The Earth BioGenome Project (and Some Questions it Raises)

This week I want to take a look at the Earth Biogenome Project, and pass on some comments that I heard at a recent conference.

The Earth Biogenome Project aims to sequence the DNA of all life on Earth in the coming ten years in order to benefit human welfare, protect biodiversity and help in understanding ecosystems.

The following comes from the project press release from its launch:

An international consortium of scientists is proposing what is arguably the most ambitious project in the history of biology: sequencing the DNA of all known eukaryotic species on Earth. 

The benefits of the monumental initiative promise to be a complete transformation of the scientific understanding of life on Earth and a vital new resource for global innovations in medicine, agriculture, conservation, technology and genomics.

The central goal of the Earth BioGenome Project is to understand the evolution and organization of life on our planet by sequencing and functionally annotating the genomes of 1.5 million known species of eukaryotes, a massive group that includes plants, animals, fungi and other organisms whose cells have a nucleus that houses their chromosomal DNA. To date, the genomes of less than 0.2 percent of eukaryotic species have been sequenced. 

The project also seeks to reveal some of the estimated 10 million to 15 million unknown species of eukaryotes, most of which are single cell organisms, insects and small animals in the oceans. The genomic data will be a freely available resource for scientific discovery and the resulting benefits shared with countries and indigenous communities where biodiversity is sourced. Researchers estimate the proposed initiative will take 10 years and cost approximately $4.7 billion.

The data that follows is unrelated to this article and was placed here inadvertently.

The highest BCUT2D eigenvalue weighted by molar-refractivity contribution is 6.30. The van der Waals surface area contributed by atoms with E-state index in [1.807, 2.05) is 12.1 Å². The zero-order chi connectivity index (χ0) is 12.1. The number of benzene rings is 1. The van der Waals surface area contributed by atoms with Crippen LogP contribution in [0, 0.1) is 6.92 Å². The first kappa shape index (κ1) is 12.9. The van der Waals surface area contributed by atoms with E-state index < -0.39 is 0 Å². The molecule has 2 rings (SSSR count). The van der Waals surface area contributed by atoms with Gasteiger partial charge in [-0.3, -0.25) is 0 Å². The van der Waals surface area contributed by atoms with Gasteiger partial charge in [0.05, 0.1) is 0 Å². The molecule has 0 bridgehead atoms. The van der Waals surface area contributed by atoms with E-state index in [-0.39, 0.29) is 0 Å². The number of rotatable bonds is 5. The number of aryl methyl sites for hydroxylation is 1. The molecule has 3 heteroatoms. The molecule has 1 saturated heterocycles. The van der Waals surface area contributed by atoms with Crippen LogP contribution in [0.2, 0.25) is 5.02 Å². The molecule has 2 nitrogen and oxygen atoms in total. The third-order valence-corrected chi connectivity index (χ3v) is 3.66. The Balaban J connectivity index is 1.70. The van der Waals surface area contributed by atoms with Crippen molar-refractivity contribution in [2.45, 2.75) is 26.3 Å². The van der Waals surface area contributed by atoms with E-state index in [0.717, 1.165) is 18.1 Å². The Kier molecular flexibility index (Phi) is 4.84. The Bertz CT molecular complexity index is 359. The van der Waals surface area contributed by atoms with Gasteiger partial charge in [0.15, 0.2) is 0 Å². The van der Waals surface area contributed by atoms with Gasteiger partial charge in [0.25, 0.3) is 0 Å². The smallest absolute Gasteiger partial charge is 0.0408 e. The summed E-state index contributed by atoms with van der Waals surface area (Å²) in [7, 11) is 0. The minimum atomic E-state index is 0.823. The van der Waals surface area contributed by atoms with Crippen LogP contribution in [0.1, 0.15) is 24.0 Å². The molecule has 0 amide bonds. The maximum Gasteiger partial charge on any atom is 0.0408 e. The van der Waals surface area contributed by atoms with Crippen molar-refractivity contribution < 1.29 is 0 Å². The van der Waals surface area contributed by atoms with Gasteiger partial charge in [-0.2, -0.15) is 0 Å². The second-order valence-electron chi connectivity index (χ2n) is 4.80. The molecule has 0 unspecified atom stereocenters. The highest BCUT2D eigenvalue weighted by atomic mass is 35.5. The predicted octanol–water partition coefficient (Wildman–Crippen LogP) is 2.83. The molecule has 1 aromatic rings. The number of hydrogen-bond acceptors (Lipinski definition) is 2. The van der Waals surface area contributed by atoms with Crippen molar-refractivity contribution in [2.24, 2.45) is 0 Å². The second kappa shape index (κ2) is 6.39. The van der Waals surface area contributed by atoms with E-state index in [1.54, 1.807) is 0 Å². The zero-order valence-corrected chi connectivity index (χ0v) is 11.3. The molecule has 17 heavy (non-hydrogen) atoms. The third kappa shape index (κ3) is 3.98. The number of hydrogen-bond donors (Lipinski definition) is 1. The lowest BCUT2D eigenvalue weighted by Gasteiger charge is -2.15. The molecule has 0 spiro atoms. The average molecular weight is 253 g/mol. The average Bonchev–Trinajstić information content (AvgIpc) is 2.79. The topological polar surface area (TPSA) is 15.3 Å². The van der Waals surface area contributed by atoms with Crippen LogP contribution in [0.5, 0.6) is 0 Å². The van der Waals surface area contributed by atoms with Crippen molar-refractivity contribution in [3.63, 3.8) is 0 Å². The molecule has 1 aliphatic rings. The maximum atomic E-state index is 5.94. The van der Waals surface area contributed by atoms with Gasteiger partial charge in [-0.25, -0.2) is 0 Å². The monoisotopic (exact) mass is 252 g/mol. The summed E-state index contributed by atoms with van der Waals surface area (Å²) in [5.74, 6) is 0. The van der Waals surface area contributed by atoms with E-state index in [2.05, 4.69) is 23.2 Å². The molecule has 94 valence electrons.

What and Undertaking! And what promise!

As regular readers will know, my interest in technology is focused on ethics, and such a project raises a few questions that I would like to leave you with (as raised by Tess Doezema in her recent presentation at the European Biotechnology in Society Seminar.

  1. Ethical guidelines and frameworks for research into humans are generally based on the idea of informed consent: the researcher informs the participants about the implications of the research and the participants accept the possible outcomes. This model is difficult to apply however to other natural objects (such as animals). What should guidelines look like?
  2. The aim of the project seems to be preserving species. The website shows lots of statistics related to how many types of animal have become and will become extinct in the near future, leading me to conclude that de-extinction plays a role in the project. But that is problematic in itself. It raises the question of whether conservation practices will be improved or lessened, after all if we can bring an extinct animal back to life maybe we will not work as hard to save it!
  3. What are the implications for creating a global market for the DNA of all living things?

I look forward to comments and suggestions.

Royal Society Summer Science Exhibition

This year the Royal Society’s Summer Science Exhibition is taking place online between the 8 – 11 July 2021. 

With a packed programme of inspiring talks, fun science from home activities and exciting digital content, there is something for all ages.

Nineteen research groups from across the UK will be demonstrating their research through innovative digital experiences, from escape rooms and quizzes to virtual tours and digital games. 

This year you can explore all the cutting-edge research through our interactive Summer Science hub, with four exciting zones:

Zone 1: View from above